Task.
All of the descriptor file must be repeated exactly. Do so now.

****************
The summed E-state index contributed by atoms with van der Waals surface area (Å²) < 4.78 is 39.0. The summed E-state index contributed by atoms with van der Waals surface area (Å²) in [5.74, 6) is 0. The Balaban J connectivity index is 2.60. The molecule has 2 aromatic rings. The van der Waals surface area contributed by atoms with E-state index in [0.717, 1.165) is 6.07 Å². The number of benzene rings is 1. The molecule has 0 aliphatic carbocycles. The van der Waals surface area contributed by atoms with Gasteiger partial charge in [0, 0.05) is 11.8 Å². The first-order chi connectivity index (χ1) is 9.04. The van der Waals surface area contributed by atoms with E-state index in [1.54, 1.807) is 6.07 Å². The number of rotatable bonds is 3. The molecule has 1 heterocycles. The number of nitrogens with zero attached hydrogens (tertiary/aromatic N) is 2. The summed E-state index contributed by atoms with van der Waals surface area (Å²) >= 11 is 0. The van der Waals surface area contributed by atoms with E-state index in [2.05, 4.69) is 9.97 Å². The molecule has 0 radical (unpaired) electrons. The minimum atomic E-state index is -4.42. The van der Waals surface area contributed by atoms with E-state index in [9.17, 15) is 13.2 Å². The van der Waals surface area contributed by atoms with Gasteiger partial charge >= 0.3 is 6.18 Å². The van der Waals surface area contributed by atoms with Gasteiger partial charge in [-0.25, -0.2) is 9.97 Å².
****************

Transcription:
The summed E-state index contributed by atoms with van der Waals surface area (Å²) < 4.78 is 39.0. The summed E-state index contributed by atoms with van der Waals surface area (Å²) in [5.74, 6) is 0. The Balaban J connectivity index is 2.60. The molecule has 2 aromatic rings. The van der Waals surface area contributed by atoms with E-state index in [0.717, 1.165) is 6.07 Å². The number of benzene rings is 1. The molecule has 0 aliphatic carbocycles. The van der Waals surface area contributed by atoms with Gasteiger partial charge in [0, 0.05) is 11.8 Å². The first-order chi connectivity index (χ1) is 9.04. The van der Waals surface area contributed by atoms with E-state index in [1.54, 1.807) is 6.07 Å². The number of rotatable bonds is 3. The molecule has 1 heterocycles. The number of nitrogens with zero attached hydrogens (tertiary/aromatic N) is 2. The summed E-state index contributed by atoms with van der Waals surface area (Å²) >= 11 is 0. The van der Waals surface area contributed by atoms with E-state index in [2.05, 4.69) is 9.97 Å². The molecule has 0 radical (unpaired) electrons. The minimum atomic E-state index is -4.42. The van der Waals surface area contributed by atoms with E-state index in [9.17, 15) is 13.2 Å². The van der Waals surface area contributed by atoms with Gasteiger partial charge >= 0.3 is 6.18 Å². The van der Waals surface area contributed by atoms with Gasteiger partial charge in [-0.25, -0.2) is 9.97 Å².